With the experimental Canadian Ebola vaccine winging its way to Geneva to be used in human trials, we can hope for its success. The vaccine development process has led to dramatic reductions in illnesses that, like Ebola, were once deadly. Once we have an effective preventative against Ebola (please let that be soon, the world over), Ebola shouldn’t be able to hold the terror it currently does.
Vaccines truly are life-changing. For those living in countries where immunizations are available, people can live long, healthy spans of time with little worry about things like whooping cough, measles, or diphtheria. They don’t worry about the worst case scenario from these infections. Vaccines have so much changed the lives of people who can easily get them that some people forget the history of immunizations in the first place, and question their validity.
You may have heard of the wealthy communities in Los Angeles where vaccination rates are so low that they are similar to those of South Sudan in Africa. Parents question vaccine safety and necessity. They choose not to vaccinate their kids, affecting their kids vulnerability to diseases like whooping cough that we thought were under control (or gone, pretty much), and also affecting the herd immunity of the community.
I talked about herd immunity in a recent post on the HPV vaccine. Community or herd immunity is created when enough people are immunized against a disease, creating a safety net for those who can’t be immunized because of competing health concerns like cancer, or HIV. Dr. Jen Gunter writes about her son’s extreme prematurity (born at 26 weeks gestation, when 40 is the norm), and how it’s SO important that people get flu vaccines. She thanks everyone who does.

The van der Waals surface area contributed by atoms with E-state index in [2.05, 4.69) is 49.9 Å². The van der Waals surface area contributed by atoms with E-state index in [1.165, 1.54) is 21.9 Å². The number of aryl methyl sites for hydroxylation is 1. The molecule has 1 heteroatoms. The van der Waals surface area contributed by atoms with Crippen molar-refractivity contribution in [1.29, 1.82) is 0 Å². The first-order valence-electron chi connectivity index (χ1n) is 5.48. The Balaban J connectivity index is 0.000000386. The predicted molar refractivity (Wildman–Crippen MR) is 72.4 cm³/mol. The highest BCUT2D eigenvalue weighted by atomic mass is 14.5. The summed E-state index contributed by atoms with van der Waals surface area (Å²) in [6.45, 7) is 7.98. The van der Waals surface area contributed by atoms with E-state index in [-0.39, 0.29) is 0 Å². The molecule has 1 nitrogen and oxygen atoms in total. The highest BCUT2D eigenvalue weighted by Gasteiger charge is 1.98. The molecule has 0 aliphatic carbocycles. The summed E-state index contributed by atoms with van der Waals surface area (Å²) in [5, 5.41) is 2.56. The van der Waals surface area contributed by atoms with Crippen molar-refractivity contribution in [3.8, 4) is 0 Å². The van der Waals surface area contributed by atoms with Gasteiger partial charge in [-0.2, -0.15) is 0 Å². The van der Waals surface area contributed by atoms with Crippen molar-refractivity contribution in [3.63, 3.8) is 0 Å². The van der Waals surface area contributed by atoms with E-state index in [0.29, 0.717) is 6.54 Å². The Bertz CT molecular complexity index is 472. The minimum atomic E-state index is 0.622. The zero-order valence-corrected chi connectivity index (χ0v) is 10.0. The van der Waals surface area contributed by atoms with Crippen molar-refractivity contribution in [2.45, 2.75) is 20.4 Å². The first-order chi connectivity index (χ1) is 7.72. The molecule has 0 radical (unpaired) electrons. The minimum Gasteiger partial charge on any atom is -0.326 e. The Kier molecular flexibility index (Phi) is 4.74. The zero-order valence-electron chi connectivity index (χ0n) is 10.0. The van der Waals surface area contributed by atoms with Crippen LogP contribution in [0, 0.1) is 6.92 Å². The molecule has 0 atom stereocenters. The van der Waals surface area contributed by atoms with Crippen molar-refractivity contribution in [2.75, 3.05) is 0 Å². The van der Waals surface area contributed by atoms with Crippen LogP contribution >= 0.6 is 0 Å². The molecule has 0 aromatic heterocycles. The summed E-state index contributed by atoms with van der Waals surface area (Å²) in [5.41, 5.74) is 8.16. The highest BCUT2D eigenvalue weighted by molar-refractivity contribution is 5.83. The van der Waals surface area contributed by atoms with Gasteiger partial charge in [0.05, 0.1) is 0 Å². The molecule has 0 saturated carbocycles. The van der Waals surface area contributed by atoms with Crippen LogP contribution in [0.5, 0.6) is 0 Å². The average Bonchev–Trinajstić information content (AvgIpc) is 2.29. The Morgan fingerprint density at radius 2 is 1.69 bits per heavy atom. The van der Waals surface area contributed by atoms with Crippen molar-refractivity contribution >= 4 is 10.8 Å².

Two of my kids’ favourite heroines from their early reader days are in a new book teaching all about vaccines. Ivy and Bean take on why you should get them, though Bean tries to avoid the needle by saying she’ll go live with polar bears. If you do have concerns about vaccines, talk to your doctor. I’ll give the final word to Seattle Mama Doc Wendy Sue Swanson on the HPV vaccine- why, how, and when you should get your kid in for one.
(Trigger warning in post and in links) I posted a few articles on cyberbullying and cyber misogyny on Friday. It was on my mind following Hoopla, the women’s health fair we presented the day before. At Hoopla, Laura Track from West Coast LEAF presented on cyber misogyny and the work LEAF is doing in response. She […]
Some recent recommendations on teen sexuality and health care could put some parents into an uproar. Recognizing that teens do have sex – whether their parents are comfortable with it or not – there is advice on what should be said to teens and when. The American Academy of Pediatrics released a policy recommending pediatricians […]
So last week in the span of about five minutes I saw three articles about the dangers of increasing skirt size and breast cancer risk. Seriously, can we get some better headlines? Maybe that sounds a little cranky, but it’s from the perspective of a woman who: a) Never wears skirts, and b) Is […]
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